Most importantly, less is more!  When we are feeling depleted or overwhelmed, one supported pose held for 5-30 minutes will restore you deeply.  A more active, exertive practice can exacerbate your symptoms.

Support yourself, especially your head.  Use bolsters, blocks, blankets, chairs, cushions, the couch, the edge of your bed, and anything else that does the job .  Supporting the head quiets the brain and soothes the nervous system.  Supporting the rest of the body allows it to rest deeply.

Sandbags.  Applying weight to the limbs is extremely soothing to the nervous system.  Place sandbags on the arms, legs, sacrum or shoulders to teach the body to release and surrender.  A sandbag on the forehead of an overactive brain is bliss (think Shirodhara).

Pratyahara/withdrawing the senses.  Use an eye pillow or a head wrap to turn the senses (sight and hearing) inwardly.  Sights and sounds draw our attention outward, which takes its toll.  When we turn the eyes and ears towards our inner self, we take a break from the stimulations of life, and can rest.

Inversions.  Inversions balance the hormone systems in the body, including stress hormones.  Choose well-supported inversions that allow the body to relax.  Chair Sarvangasana (shoulder stand), Viparita Karani (legs up the wall), and Viparita Dandasana (inverted staff pose) over a chair are excellent choices.

Pranayama.  Nadi Shodhana (alternate nostril breathing) and Samana Vayu (equal lengths inhalation and exhalation) are very balancing.  Bhramari (bumblebee breath) with Sanmuki Mudra helps sooth insomnia.  Focusing on your exhalation will sooth and relax, and focusing on the inhalation will energize and replenish you.

Keep warm.  Restorative yoga brings the body temperature down, and Vata types run cold, so wear your sweaters, cover yourself with blankets, and camp out in front of the wood stove or a space heater.

Vanessa Serotta

Vanessa Serotta is a 500-hour RYT.  She received her certification from Eileen Muir.  She values the way asana practice brings us to know ourselves more intimately, and looks to the teachings of yoga philosophy to go deeper still.  In each of her classes, Vanessa offers her students an opportunity to make and savor this connection for themselves.

Email: vanessa.serotta@gmail.com

Intro to Ayurveda

Thursday, September 17th, 2015

The 5 Elements create everything in the universe- including us!

• Space
• Air
• Fire
• Water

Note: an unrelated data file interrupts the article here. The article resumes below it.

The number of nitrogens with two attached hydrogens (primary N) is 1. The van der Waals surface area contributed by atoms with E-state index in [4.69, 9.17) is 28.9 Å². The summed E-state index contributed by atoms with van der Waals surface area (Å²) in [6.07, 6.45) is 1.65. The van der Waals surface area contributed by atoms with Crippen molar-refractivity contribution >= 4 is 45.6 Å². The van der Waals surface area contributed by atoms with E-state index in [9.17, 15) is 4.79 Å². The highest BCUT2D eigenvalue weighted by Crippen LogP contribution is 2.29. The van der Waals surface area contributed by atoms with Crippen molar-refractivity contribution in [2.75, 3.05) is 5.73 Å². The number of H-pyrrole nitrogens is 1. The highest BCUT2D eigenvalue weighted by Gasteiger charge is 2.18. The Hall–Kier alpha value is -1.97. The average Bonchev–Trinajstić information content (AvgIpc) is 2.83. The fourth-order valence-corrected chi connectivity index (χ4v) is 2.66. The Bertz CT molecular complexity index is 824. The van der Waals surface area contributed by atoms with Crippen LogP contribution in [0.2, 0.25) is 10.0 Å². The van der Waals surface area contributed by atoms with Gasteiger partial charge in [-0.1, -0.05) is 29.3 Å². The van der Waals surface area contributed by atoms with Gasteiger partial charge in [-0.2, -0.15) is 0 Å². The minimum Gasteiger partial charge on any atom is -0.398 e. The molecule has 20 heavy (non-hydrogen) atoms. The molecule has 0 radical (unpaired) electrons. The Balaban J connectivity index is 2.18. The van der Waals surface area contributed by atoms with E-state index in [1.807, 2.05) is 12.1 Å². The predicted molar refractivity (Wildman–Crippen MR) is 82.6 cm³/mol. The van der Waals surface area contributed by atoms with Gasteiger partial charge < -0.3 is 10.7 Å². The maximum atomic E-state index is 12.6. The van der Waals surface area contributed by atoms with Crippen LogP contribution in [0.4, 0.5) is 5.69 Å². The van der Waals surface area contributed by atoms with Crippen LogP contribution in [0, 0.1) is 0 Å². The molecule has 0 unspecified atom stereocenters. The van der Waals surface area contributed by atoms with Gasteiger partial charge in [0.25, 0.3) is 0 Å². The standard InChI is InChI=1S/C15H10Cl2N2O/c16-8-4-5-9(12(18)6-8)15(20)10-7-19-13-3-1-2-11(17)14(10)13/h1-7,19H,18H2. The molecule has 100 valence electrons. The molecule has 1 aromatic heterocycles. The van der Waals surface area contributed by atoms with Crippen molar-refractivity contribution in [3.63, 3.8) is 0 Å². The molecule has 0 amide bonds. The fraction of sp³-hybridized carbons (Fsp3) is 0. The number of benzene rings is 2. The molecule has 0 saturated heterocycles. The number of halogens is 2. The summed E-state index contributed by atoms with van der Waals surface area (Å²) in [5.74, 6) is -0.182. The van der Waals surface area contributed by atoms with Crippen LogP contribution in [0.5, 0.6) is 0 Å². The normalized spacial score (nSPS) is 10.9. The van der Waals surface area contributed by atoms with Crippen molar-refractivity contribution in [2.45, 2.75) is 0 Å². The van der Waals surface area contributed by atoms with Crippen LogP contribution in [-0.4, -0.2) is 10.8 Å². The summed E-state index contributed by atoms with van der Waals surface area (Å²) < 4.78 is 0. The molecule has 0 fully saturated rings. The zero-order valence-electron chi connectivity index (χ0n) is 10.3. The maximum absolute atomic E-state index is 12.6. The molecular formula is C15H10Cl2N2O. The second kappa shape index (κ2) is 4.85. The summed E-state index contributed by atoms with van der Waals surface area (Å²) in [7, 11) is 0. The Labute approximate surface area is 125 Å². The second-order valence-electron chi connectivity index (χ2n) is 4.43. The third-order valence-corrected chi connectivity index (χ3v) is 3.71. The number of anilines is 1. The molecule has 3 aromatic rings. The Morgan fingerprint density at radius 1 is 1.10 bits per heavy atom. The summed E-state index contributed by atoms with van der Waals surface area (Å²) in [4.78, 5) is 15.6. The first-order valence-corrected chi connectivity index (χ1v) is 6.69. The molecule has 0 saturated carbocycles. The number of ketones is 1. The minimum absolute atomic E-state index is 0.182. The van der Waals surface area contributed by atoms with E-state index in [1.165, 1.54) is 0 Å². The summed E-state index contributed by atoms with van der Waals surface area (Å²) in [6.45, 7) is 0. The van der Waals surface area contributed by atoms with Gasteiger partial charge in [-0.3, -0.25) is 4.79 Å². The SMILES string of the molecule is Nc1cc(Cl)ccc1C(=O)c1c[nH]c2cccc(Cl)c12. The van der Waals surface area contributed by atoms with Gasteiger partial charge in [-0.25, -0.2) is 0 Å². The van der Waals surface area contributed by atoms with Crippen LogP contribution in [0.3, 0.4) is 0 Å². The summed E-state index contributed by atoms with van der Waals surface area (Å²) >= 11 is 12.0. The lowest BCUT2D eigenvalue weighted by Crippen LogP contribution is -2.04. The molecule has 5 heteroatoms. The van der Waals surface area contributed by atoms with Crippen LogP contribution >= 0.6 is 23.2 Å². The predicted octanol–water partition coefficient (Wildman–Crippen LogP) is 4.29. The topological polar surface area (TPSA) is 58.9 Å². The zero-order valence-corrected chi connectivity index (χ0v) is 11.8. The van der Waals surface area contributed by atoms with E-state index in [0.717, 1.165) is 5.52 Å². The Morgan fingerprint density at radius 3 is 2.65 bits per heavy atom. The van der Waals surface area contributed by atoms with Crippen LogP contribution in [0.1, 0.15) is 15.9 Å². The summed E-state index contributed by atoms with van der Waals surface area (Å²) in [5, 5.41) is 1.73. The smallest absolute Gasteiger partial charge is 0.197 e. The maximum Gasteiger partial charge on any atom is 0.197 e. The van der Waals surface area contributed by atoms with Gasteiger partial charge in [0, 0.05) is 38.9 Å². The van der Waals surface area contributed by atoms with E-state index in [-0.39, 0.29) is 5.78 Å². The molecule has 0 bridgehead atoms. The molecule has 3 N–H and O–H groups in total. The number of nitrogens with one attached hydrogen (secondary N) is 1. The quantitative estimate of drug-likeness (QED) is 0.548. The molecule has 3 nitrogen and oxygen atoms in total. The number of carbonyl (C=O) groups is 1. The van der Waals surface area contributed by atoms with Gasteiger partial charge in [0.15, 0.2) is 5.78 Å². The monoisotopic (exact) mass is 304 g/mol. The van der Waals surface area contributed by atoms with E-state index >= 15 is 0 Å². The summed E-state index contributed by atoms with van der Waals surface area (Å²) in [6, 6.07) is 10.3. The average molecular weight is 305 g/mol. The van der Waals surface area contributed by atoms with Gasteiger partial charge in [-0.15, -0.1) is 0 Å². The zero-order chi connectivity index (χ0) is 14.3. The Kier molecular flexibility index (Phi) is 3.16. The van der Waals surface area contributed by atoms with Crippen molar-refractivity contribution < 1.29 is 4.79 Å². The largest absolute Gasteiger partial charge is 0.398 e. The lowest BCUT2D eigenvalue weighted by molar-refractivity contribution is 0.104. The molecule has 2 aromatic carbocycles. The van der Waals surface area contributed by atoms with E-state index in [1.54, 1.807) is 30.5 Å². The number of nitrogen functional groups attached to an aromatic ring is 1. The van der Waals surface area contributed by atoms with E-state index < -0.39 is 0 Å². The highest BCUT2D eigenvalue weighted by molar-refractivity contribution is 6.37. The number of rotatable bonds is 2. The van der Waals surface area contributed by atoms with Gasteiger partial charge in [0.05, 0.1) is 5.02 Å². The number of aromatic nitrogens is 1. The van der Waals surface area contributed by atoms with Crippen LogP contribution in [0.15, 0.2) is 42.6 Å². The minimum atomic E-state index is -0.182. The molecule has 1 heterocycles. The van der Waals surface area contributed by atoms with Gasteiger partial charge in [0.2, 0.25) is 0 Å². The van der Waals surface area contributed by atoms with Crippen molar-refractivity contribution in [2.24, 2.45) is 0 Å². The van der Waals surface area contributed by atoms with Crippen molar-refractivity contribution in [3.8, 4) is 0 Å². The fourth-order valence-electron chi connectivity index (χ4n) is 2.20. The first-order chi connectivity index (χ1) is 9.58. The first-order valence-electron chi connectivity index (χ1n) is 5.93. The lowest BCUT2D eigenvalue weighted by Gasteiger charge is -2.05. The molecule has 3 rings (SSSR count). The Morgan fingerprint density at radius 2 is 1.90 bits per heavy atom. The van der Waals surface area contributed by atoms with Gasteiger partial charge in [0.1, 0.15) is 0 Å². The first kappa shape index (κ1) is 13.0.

• Earth
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The 3 Doshas

imgresVATA: Communication + Transportation

Space + Air
Cold, dry, light, fast, mobile, rough
Balanced: friendly, creative, busy, social, upbeat

Unbalanced: Anxiety, insomnia, constipation, memory problems
 Treatment: Warm, well-spiced foods, abhyanga, meditation

imgres-1PITTA: Metabolism + Assimilation

Fire + Water
Hot, light, sharp, oily, smooth, fluid
Balanced: Intelligent, charismatic, organized, productive

Unbalanced: Irritable, critical, skin + eye problems, inflammation
Treatment: Cooling foods, anti-inflammatory diet, calm environment

imgres-2KAPHA Structure + Lubrication

Water + Earth
Heavy, dense, cold, wet, static/slow, oily
Balanced: Loving, strong, loyal, steadfast, peaceful
Unbalanced: Overweight, depressed, exhausted, listless
Treatment: Light spicy foods, daily exercises, cleansing routines

 

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Ayurvedic Practices

  • ✴  Establish a proper diet for your constitution and eat seasonally
  • ✴  Develop a healthy Dinacharya (daily routine)
  • ✴  Take herbal preparations as recommended
  • ✴  Receive Ayurvedic Bodywork- abhyanga, shirodhara, etc
  • ✴  Participate in seasonal Cleanses 1-2 times each year

Sample Dinacharya

  • ✴  Rise with the sun
  • ✴  Drink a cup of warm water
  • ✴  Brush teeth, scrape tongue, oil pulling, nasya
  • ✴  Evacuate bowels
  • ✴  Yoga (or other exercise)
  • ✴  Meditation, pranayama, mantra
  • ✴  Abhyanga before shower or bath
  • ✴  Eat a warm breakfast
  • ✴  Drink warm water throughout the day
  • ✴  Eat your largest meal in the middle of the day
  • ✴  Walk or take some quiet time after eating
  • ✴  Practice one-minute mediations throughout the day
  • ✴  Eat a small dinner at least two hours before going to bed
  • ✴  Drink a nourishing beverage
  • ✴  Oil the crown of your head and your feet
  • ✴  Do a few minutes of meditation or pranayama, yoga postures or gentle stretching
  • ✴  Give thanks
  • ✴  Retire

This Introduction was prepaired by Brooksley Williams of Valley Ayurveda. If you have any questions please contact Brooksley via email brooksley@valleyayurveda.com or by phone: 413-320-8333.

Yoga for your Ayurvedic Constitution

Thursday, September 3rd, 2015

Karuna is currently leading a series of workshops Yoga for your Ayurvedic Constitution. Each workshop is focused on one of the three Doshas or constitutions: Vata, Pitta and Kapha. The workshops are co-led by Vanessa Serotta, RYT- 500 and Brooksley Williams, certified Ayurvedic Practitioner.

VataVATA: A Grounding Practice
 Saturday, Aug. 29th, 1-3:30pm

PittaPITTA: A Centering Practice
 Saturday, Sept. 5th, 1-3:30pm

KaphaKAPHA: An Uplifting Practice
 Saturday, Sept. 12th, 1-3:30pm


 

In order to help us understand the way the body is perceived in Ayurvedic Medicine, Brooksley has provided some supplemental materials that we will be featuring here in the blog. If you have any questions please contact Brooksley via email brooksley@valleyayurveda.com or by phone: 413-320-8333.

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10 Pairs of Opposites

Ayurveda draws on ten pairs of opposites to describe and in a way categorize all matter that exists in the universe. These qualities, or gunas, describe the interaction and inner-workings of the main energy forces – the Five Great Elements – on a particular object. They reflect the positive and negative, yin and yang of all forces in the universe. They are the basic qualities of all objects – physical or subtle. They provide a spectrum to describe the essence of our life.

Heavy ⇔ Light

 Cold⇔ Hot

Dull⇔ Sharp

Oily⇔ Dry Rough

 Smooth ⇔Rough

Dense ⇔Porous

Soft ⇔Hard

Static ⇔Mobile

Cloudy ⇔Clear

Solid ⇔  Liquid